Strains of cannabis were bred to have higher levels of THC and lower CBD as the CBD reduces the effect of the high. Therefore CBD strains were bred out for recreational use which aided the negative stigma as it was making people high and the benefits of CBD were not being utilised.

It is important to note that not all strains of cannabis are intoxicating, yet even the non-intoxicating hemp was slammed and demonised which is only now just starting to recover as more people realise the health and industrial benefits of the plant.

Some progress is being made however. In 2013 the chief of health from CNN, Sanjay Gupta publicly apologised for the misleading media about cannabis which helped open up public opinion about the plant. The recent boom of the cannabis industry over the last decade has come from the bottom up. Rather than governments and large corporations making the rules, the people have demanded change and it is slowly happening.

The full therapeutic potential of cannabis can be realized only when it is completely legal and people don’t have to go to their doctors to get right now — Dr. Grinspoon: Harvard Medical Professor and Author of several cannabis books

Common misconceptions of Cannabis

There are many misconceptions about cannabis that have been spread by governments to supress it’s amazing healing abilities for their own financial gain which are slowing it’s adaption and re-entry into everyday life.
It starts with addressing the name marijuana which comes with the negative stigma. We support the whole cannabis plant and its synergistic health benefits, especially all the cannabinoids working together. Reverting back to cannabis and hemp is a good start.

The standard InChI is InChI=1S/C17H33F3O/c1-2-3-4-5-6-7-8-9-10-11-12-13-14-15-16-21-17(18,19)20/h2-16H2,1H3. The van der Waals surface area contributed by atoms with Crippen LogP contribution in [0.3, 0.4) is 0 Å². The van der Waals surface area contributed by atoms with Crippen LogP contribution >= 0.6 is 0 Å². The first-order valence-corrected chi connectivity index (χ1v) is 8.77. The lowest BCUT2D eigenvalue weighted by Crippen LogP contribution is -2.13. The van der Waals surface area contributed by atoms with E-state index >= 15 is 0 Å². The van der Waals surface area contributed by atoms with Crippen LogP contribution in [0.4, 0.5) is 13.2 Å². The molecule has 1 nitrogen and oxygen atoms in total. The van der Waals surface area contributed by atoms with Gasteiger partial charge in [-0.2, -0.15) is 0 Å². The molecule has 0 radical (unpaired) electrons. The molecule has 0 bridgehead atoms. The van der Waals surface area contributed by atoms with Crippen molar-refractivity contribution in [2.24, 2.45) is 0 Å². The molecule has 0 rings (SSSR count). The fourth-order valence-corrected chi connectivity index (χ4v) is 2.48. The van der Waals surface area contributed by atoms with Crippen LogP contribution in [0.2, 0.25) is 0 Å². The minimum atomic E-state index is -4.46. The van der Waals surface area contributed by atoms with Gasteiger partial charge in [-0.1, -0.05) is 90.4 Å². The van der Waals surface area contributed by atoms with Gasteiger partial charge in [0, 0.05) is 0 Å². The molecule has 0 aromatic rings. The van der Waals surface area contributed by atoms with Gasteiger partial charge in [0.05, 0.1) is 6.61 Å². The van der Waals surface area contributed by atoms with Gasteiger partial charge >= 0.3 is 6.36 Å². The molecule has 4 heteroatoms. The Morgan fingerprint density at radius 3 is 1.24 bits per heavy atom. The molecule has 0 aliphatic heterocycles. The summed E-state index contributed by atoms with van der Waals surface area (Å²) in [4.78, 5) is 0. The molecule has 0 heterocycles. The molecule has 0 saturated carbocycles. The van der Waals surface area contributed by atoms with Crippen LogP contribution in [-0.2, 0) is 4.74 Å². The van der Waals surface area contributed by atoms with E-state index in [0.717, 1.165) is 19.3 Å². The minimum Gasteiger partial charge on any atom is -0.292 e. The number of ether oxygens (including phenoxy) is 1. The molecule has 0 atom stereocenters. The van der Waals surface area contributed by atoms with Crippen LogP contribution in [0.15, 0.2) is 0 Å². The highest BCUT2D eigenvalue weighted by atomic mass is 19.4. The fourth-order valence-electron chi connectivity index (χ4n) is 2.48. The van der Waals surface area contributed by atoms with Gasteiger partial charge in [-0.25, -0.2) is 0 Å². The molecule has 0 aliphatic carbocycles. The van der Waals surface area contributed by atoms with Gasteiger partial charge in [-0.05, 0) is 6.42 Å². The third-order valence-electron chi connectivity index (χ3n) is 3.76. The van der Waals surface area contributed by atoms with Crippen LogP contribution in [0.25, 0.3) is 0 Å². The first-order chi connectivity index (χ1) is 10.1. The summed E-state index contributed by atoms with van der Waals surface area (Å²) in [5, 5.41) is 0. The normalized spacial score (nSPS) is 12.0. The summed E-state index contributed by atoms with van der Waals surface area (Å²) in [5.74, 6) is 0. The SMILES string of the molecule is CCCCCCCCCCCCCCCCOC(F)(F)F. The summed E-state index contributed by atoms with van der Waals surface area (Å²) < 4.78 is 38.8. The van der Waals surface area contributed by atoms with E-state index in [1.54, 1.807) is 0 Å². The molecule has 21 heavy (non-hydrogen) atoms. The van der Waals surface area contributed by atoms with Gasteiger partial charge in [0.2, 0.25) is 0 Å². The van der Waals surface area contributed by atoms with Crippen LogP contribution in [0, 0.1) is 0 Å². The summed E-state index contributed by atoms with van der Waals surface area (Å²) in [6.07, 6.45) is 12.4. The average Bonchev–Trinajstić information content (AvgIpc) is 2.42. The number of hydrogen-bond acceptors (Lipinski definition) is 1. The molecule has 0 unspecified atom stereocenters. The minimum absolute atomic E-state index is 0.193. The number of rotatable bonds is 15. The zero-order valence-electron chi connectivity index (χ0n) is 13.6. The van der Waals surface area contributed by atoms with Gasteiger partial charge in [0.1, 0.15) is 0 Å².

Consuming raw cannabis as a superfood in a smoothie or juicing the plant will not make you high. The THC in the plant only becomes psychoactive when heated and like CBD is one of the key cannabinoids with a vast range of health benefits. Even when consuming cannabis for medicinal purposes whether it be smoking or preferably vaporising the oil, the high on medicinal oil is generally very minor. Medicinal cannabis is not grown purely to create the highest levels of THC possible like what is associated with marijuana. Rather the medical stuff is grown with a more optimal ratio of high CBD and moderate levels of THC where the CBD oil actually helps reduce the effect of the high. So not only are you consuming less THC but the CBD is bringing down effects of the high.
Unlike so many harmful pharmaceutical drugs, cannabis has no known level of toxicity as our body has built in systems to dispose of any excess through our endocannabinoid system. It can be used for pain relief without harmful side effects and additive tendencies that are associated with so many pain killing drugs.
Synthetic pharmaceutical cannabinoids are far inferior to real plant extracts that work synergistically together. Not only are they structurally different, but they are produced individually and don’t come with the benefits of the hundreds of other compounds present in the plant. For example CBD oil can benefit people who suffer from seizures but when taken with THC works far better.
Quotation Marks | CBD OIL NZ

Dr Ron Goedeke, specialises in alternative and functional medicine. He is a foundation member of the New Zealand college of Appearance medicine and has been a member of the American Academy of Anti-aging medicine since 1999. With over 20 years of experience in the anti-aging field, Dr Ron Goedeke is recognized as one of New Zealand’s leaders in this new and growing field of medicine.

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Dr Ron Goedeke
Dr Ron Goedeke, specialises in alternative and functional medicine. He is a foundation member of the New Zealand college of Appearance medicine and has been a member of the American Academy of Anti-aging medicine since 1999. With over 20 years of experience in the anti-aging field, Dr Ron Goedeke is recognized as one of New Zealand’s leaders in this new and growing field of medicine.